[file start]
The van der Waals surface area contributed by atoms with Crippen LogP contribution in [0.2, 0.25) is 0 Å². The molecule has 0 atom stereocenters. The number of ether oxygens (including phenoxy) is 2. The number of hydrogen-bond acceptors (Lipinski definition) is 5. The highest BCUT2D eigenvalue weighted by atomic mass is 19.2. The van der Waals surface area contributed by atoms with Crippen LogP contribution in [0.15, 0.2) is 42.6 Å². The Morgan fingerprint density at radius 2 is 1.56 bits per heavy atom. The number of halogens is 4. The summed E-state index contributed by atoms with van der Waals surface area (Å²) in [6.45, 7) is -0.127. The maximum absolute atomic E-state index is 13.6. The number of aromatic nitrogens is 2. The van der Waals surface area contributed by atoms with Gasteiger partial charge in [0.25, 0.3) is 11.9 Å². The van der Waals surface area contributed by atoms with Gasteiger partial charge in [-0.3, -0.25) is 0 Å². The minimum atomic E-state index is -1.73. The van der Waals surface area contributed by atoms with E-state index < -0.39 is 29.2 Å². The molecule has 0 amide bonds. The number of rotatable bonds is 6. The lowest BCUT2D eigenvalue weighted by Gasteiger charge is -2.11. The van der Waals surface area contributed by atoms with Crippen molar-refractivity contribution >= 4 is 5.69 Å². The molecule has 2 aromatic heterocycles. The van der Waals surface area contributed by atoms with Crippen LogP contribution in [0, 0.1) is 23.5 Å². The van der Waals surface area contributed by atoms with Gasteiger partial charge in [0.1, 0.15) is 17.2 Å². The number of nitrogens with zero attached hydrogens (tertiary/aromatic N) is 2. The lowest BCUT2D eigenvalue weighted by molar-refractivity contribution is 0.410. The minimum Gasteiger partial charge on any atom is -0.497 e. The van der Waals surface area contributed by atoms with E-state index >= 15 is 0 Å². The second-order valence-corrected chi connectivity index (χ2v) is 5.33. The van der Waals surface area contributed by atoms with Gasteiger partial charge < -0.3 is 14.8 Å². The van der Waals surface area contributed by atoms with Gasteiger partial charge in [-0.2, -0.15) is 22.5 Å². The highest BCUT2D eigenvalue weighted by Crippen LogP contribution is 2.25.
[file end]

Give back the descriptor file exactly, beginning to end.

The van der Waals surface area contributed by atoms with Crippen LogP contribution in [0.2, 0.25) is 0 Å². The molecule has 0 atom stereocenters. The number of ether oxygens (including phenoxy) is 2. The number of hydrogen-bond acceptors (Lipinski definition) is 5. The highest BCUT2D eigenvalue weighted by atomic mass is 19.2. The van der Waals surface area contributed by atoms with Crippen LogP contribution in [0.15, 0.2) is 42.6 Å². The Morgan fingerprint density at radius 2 is 1.56 bits per heavy atom. The number of halogens is 4. The summed E-state index contributed by atoms with van der Waals surface area (Å²) in [6.45, 7) is -0.127. The maximum absolute atomic E-state index is 13.6. The number of aromatic nitrogens is 2. The van der Waals surface area contributed by atoms with Gasteiger partial charge in [0.25, 0.3) is 11.9 Å². The van der Waals surface area contributed by atoms with Gasteiger partial charge in [-0.3, -0.25) is 0 Å². The minimum atomic E-state index is -1.73. The van der Waals surface area contributed by atoms with E-state index < -0.39 is 29.2 Å². The molecule has 0 amide bonds. The number of rotatable bonds is 6. The lowest BCUT2D eigenvalue weighted by Gasteiger charge is -2.11. The van der Waals surface area contributed by atoms with Crippen molar-refractivity contribution >= 4 is 5.69 Å². The molecule has 2 aromatic heterocycles. The van der Waals surface area contributed by atoms with Crippen LogP contribution in [0, 0.1) is 23.5 Å². The van der Waals surface area contributed by atoms with Gasteiger partial charge in [0.1, 0.15) is 17.2 Å². The number of nitrogens with zero attached hydrogens (tertiary/aromatic N) is 2. The lowest BCUT2D eigenvalue weighted by molar-refractivity contribution is 0.410. The minimum Gasteiger partial charge on any atom is -0.497 e. The van der Waals surface area contributed by atoms with E-state index >= 15 is 0 Å². The second-order valence-corrected chi connectivity index (χ2v) is 5.33. The van der Waals surface area contributed by atoms with Gasteiger partial charge < -0.3 is 14.8 Å². The van der Waals surface area contributed by atoms with Gasteiger partial charge in [-0.2, -0.15) is 22.5 Å². The highest BCUT2D eigenvalue weighted by Crippen LogP contribution is 2.25.